Strathearn couple vow to fight LRT expropriation plan

With Edmonton city council expected to vote on the final plan next week, one couple says many aren't aware of the burden the LRT route will have on their land and the larger community.
The city is a step closer to expropriating property for the new Southeast to West LRT line, - but one couple says the new route will be a big burden for the neighbourhood. 2:32

With the city considering plans to expropriate land for the planned LRT expansion, some people in the Strathearn neighbourhood say the route could have real costs in the community.

Wayne Brown and Sharon Morganson were among those present at City Hall Monday as the Executive Committee voted on the expropriation plan -- one that includes securing a section of the laneway on the couple’s land to make room for a traffic circle.

"It's seven metres by seven metres...that's a big chunk," said Brown.

"The jackrabbits live there, and the birds sing and people wander in and students eat their lunches. It's an oasis."

Brown said that laneway has long served as connection for others in the community and a meeting place, especially for children, in the neighbourhood.

He always worried that the LRT will create a barrier, splitting the neighbourhood in two.

"I just don’t think that people understand that once this thing starts rolling, this whole neighbourhood is going to change. Really change."

City administration said it has designed the expropriation plan to have a minimum impact on the communities along the route. Officials said they have spent the past two years negotiating with property owners to secure the land that it needs.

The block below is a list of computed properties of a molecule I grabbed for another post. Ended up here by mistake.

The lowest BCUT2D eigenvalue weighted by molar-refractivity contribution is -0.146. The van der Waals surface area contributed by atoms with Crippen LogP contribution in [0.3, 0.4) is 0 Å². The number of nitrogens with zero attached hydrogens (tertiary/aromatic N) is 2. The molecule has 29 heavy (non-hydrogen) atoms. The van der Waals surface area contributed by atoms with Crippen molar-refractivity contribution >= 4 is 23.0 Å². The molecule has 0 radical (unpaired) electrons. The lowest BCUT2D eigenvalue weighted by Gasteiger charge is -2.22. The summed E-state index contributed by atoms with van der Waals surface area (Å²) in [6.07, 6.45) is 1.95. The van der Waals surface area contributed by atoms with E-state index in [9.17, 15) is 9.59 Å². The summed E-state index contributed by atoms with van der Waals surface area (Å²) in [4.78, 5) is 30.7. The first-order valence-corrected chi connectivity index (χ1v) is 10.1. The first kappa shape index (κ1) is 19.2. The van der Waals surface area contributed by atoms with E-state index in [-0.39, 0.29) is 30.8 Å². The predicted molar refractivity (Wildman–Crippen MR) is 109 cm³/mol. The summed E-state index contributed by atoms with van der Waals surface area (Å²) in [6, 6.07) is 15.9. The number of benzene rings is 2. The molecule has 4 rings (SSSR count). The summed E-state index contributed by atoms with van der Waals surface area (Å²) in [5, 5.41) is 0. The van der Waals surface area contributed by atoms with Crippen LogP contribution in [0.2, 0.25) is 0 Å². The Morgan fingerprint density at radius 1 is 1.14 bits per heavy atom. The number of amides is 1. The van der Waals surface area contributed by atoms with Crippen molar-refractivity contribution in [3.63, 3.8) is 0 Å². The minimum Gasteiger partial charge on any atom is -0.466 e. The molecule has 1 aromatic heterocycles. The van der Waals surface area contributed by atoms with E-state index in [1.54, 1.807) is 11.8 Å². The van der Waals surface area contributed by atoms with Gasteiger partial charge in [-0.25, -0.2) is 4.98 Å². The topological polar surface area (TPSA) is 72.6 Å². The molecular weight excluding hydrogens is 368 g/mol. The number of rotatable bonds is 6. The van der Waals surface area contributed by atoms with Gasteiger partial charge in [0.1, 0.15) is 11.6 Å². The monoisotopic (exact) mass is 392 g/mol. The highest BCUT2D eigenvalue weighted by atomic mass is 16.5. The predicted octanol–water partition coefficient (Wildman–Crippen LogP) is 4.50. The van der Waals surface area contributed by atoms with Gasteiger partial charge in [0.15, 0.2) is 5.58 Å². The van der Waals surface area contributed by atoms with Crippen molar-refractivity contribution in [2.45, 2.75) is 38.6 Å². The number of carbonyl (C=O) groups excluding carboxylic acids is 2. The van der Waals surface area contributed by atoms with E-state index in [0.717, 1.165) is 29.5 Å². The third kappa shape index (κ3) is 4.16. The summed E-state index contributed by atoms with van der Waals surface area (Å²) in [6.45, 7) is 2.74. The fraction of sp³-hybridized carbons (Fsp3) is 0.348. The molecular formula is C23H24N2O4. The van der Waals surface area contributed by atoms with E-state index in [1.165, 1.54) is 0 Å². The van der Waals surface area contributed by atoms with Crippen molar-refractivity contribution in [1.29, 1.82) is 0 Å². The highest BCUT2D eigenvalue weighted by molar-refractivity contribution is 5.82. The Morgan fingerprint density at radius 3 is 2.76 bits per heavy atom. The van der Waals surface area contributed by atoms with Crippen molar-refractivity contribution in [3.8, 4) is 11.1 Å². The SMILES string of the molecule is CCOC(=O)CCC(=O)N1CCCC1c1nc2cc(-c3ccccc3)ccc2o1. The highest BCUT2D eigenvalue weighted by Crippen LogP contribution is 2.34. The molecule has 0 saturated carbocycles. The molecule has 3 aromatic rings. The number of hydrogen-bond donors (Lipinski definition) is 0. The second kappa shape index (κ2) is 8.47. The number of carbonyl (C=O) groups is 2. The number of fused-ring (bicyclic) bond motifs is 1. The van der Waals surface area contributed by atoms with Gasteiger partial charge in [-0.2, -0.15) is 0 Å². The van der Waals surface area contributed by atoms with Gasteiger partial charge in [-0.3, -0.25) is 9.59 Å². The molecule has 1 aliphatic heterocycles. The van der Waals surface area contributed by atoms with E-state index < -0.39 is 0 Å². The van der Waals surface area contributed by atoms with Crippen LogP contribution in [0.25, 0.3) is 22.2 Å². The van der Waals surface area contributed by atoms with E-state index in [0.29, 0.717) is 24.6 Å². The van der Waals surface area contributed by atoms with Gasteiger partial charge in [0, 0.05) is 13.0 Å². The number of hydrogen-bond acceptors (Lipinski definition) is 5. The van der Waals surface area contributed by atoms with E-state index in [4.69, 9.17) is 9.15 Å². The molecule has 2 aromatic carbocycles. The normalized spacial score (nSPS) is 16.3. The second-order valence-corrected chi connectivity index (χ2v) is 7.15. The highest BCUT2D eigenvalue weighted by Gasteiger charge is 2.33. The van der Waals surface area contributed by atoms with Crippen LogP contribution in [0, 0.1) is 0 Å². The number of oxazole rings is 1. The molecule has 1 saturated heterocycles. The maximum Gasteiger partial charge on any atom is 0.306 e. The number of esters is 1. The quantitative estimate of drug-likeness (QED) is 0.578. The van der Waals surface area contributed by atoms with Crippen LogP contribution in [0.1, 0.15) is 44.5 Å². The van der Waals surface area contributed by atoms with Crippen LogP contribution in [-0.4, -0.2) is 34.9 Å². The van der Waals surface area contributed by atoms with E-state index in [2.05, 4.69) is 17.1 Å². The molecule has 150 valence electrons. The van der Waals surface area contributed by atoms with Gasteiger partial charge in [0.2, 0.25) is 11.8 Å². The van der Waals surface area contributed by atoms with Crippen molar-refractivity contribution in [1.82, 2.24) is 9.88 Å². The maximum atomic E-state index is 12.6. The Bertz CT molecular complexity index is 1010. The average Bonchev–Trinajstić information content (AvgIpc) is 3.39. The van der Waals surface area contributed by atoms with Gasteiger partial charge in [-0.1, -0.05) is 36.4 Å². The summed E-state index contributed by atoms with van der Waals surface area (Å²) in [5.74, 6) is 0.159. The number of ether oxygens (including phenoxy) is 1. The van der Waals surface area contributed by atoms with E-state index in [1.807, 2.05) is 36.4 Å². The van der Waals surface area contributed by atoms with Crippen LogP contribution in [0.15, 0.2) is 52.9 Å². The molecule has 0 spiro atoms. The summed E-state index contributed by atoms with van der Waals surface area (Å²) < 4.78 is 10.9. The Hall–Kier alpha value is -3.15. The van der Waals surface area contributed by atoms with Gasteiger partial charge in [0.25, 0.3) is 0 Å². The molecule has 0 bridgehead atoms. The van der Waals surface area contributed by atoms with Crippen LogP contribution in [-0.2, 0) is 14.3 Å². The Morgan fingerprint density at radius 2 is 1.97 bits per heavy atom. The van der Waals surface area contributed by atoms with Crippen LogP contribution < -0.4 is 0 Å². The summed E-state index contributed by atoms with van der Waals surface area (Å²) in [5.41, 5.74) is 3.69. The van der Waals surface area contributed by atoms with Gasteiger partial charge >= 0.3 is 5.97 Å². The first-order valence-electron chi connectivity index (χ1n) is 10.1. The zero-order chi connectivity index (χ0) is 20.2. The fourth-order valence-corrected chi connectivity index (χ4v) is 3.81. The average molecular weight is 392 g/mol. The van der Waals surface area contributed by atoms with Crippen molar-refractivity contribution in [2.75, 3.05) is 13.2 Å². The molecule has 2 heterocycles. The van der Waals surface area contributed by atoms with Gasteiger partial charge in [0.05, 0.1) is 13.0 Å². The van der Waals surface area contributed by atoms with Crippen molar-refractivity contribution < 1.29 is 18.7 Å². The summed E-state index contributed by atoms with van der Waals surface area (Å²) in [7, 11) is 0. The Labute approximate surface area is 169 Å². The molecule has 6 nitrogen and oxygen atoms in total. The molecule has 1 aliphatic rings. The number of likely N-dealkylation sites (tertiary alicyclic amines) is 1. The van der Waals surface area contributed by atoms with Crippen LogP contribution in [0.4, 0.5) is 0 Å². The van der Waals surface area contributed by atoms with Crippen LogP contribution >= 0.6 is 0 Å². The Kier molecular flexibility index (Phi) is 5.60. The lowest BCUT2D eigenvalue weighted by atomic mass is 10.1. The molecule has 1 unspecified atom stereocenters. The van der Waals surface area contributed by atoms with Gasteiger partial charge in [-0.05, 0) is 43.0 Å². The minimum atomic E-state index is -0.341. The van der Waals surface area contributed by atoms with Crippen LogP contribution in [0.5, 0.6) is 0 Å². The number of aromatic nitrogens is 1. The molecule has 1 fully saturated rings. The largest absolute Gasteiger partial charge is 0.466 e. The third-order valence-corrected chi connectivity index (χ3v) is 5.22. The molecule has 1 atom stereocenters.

However, the couple said they only received a call about the matter last month. Last week, they received a letter saying that their property would be affected "in some way."

"That letter was very poorly written, it was unclear, and it wasn't dated," said Brown.

"So to send it in the mail and say that you've been notified, that process is wrong."

Others in the community have had similar problems, saying the city has only given a few months notice and has been unclear on how exactly the LRT will affect property owners.

City Councillor Ben Henderson said the city is open to compromise with property owners who feel that the LRT plan puts too much of a burden on them.

"There are trade-offs, it's not perfect, we've always known that," he said.

"But if there's a better way to come up with a better solution for them, I think we should be exploring it."

Brown and Morganson said if a compromise can’t be reached, they are likely looking at moving out of their home.

The final vote on the expropriation plan is expected to be held at the March 20 city council meeting.